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High energy electromagnetic particle transportation on the GPU

P. Canal, D. Elvira, S. Y. Jun, J. Kowalkowski, M. Paterno, J. Apostolakis
Fermilab, MS234, P.O. Box 500, Batavia, IL, 60510, USA
20th International Conference on Computing in High Energy and Nuclear Physics (CHEP), 2013

@article{canal2013high,

   title={High energy electromagnetic particle transportation on the GPU},

   author={Canal, P and Elvira, D and Jun, SY and Kowalkowski, J and Paterno, M and Apostolakis, J},

   year={2013}

}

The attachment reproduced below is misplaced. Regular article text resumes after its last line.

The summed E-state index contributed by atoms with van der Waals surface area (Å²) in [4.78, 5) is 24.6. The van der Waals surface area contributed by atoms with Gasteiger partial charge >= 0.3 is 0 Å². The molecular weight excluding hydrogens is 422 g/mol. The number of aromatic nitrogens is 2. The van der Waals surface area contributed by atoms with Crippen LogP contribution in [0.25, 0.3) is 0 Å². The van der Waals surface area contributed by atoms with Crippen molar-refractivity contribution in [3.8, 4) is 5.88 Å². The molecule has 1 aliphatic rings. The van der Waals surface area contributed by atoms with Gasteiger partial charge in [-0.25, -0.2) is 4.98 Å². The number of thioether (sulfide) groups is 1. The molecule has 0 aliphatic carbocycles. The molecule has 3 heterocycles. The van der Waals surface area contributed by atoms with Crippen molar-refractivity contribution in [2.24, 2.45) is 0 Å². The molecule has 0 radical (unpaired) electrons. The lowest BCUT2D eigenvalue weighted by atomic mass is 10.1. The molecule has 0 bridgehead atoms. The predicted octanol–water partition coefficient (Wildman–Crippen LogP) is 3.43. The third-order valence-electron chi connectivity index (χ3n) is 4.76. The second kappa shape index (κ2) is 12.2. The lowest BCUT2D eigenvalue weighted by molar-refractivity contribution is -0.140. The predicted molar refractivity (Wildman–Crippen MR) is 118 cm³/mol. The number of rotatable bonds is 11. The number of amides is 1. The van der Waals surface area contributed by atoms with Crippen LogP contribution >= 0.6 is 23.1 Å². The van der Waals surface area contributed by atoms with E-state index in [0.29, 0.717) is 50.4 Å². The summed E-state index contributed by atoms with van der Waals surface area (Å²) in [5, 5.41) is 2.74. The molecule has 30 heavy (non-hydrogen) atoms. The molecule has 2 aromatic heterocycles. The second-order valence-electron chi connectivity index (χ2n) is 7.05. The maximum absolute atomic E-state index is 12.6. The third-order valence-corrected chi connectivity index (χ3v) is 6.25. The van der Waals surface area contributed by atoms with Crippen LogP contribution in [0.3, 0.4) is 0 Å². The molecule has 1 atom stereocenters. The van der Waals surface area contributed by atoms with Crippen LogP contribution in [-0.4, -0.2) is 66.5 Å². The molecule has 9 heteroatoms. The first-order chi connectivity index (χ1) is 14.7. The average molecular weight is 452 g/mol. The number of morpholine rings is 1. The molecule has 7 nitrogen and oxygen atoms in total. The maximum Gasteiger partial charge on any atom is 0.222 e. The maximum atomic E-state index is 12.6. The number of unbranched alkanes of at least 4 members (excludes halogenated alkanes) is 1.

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We present massively parallel high energy electromagnetic particle transportation through a finely segmented detector on a Graphics Processing Unit (GPU). Simulating events of energetic particle decay in a general-purpose high energy physics (HEP) detector requires intensive computing resources, due to the complexity of the geometry as well as physics processes applied to particles copiously produced by primary collisions and secondary interactions. The recent advent of hardware architectures of many-core or accelerated processors provides the variety of concurrent programming models applicable not only for the high performance parallel computing, but also for the conventional computing intensive application such as the HEP detector simulation. The components of our prototype are a transportation process under a non-uniform magnetic field, geometry navigation with a set of solid shapes and materials, electromagnetic physics processes for electrons and photons, and an interface to a framework that dispatches bundles of tracks in a highly vectorized manner optimizing for spatial locality and throughput. Core algorithms and methods are excerpted from the Geant4 toolkit, and are modified and optimized for the GPU application. Program kernels written in C/C++ are designed to be compatible with CUDA and OpenCL and with the aim to be generic enough for easy porting to future programming models and hardware architectures. To improve throughput by overlapping data transfers with kernel execution, multiple CUDA streams are used. Issues with floating point accuracy, random numbers generation, data structure, kernel divergences and register spills are also considered. Performance evaluation for the relative speedup compared to the corresponding sequential execution on CPU is presented as well.
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